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Marx And Engels In The Communist Manifesto By Karl Marx

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Marx And Engels In The Communist Manifesto By Karl Marx
The Communist Manifesto, published in 1848 after commission by the Communist League, was a revolutionary political manuscript that served to both outline the goals of Communism and articulate beliefs that would later define Marxism. Karl Marx and Friedrich Engels, two German philosophers and political theorists, worked together to create a criticism of the class struggles and emerging capitalist economy produced by the Industrial Revolution. By addressing the increasing wealth gap between the bourgeoisie and the proletariat, Marx hoped to galvanize the working class and plant the seeds of a revolution against capitalism. Marx notably theorized that class relationships are defined by the means of production, and that capitalism was vital to …show more content…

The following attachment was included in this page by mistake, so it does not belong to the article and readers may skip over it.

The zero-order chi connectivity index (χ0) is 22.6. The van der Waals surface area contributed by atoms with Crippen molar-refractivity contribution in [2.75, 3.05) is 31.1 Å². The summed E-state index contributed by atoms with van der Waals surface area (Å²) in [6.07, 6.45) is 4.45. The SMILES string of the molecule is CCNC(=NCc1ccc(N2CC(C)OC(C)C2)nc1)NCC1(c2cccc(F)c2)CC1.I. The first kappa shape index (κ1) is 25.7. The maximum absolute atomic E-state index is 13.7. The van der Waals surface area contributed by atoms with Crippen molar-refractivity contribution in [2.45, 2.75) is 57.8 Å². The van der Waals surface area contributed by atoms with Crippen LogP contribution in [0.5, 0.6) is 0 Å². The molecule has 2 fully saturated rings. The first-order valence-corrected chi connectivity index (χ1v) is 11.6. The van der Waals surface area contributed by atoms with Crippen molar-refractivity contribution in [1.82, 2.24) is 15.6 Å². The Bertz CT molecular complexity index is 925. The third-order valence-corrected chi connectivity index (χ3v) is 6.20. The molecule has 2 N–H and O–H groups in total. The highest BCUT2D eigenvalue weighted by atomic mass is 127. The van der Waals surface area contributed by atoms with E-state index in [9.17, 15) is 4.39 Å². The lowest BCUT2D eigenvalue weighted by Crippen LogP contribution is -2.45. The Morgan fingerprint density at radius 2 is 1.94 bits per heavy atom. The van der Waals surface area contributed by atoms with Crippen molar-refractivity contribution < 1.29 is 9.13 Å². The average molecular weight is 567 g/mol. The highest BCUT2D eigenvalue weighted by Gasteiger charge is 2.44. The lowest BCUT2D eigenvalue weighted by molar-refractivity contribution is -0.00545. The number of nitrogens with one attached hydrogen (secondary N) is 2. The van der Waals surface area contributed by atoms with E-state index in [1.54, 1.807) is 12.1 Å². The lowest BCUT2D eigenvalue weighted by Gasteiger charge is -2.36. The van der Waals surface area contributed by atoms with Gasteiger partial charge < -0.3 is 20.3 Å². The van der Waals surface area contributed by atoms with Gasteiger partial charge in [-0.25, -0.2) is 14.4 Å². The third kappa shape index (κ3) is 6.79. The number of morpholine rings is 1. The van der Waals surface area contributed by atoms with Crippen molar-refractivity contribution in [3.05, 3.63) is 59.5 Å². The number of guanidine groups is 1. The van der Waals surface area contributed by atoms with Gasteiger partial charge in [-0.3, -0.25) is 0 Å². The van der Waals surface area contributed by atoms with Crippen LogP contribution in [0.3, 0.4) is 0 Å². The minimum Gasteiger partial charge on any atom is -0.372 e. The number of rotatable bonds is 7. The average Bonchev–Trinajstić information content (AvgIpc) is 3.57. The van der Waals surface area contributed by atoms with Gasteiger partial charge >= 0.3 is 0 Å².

At the time of Marx, capitalism had yet to become a dominant economic policy across Europe. It is clear, however, that both Marx and Engels could see its expansion and growth over time. They give the reader a clear picture of the emerging capitalist economy resulting from the Industrial Revolution. It is described as “everlasting uncertainty and agitation” (Marx 17), painting a picture of the early capitalism as an unstable and fragile economic system. Both Marx and Engels seemed to associate the rapid rate of technological change and financial instability as a sign of impending social revolution. They compare the bourgeoisie to a sorcerer who has lost his grip on the powers he once commanded, unable to control the consequences of his actions. It gives the impression of an unstable class system tenuously clinging to a doomed economic market, which seems to imply that there was a true sense of hope of toppling the social hierarchy. To a modern reader, Marx seems either incredibly hopeful or somewhat naive to underestimate the impact of capitalism on the world. His reliance on the inevitability of socialism indicates that the true implications of capitalism were not yet clear during his time, or perhaps shows the strength of the people’s desperation political, social, and economic equality. The Communist dream of a highly centralized community free of social hierarchy or private property emerged directly as a result from the divisive class system of the time period. The Manifesto demonstrates to readers the most basic desires of the working class taken to new, revolutionary

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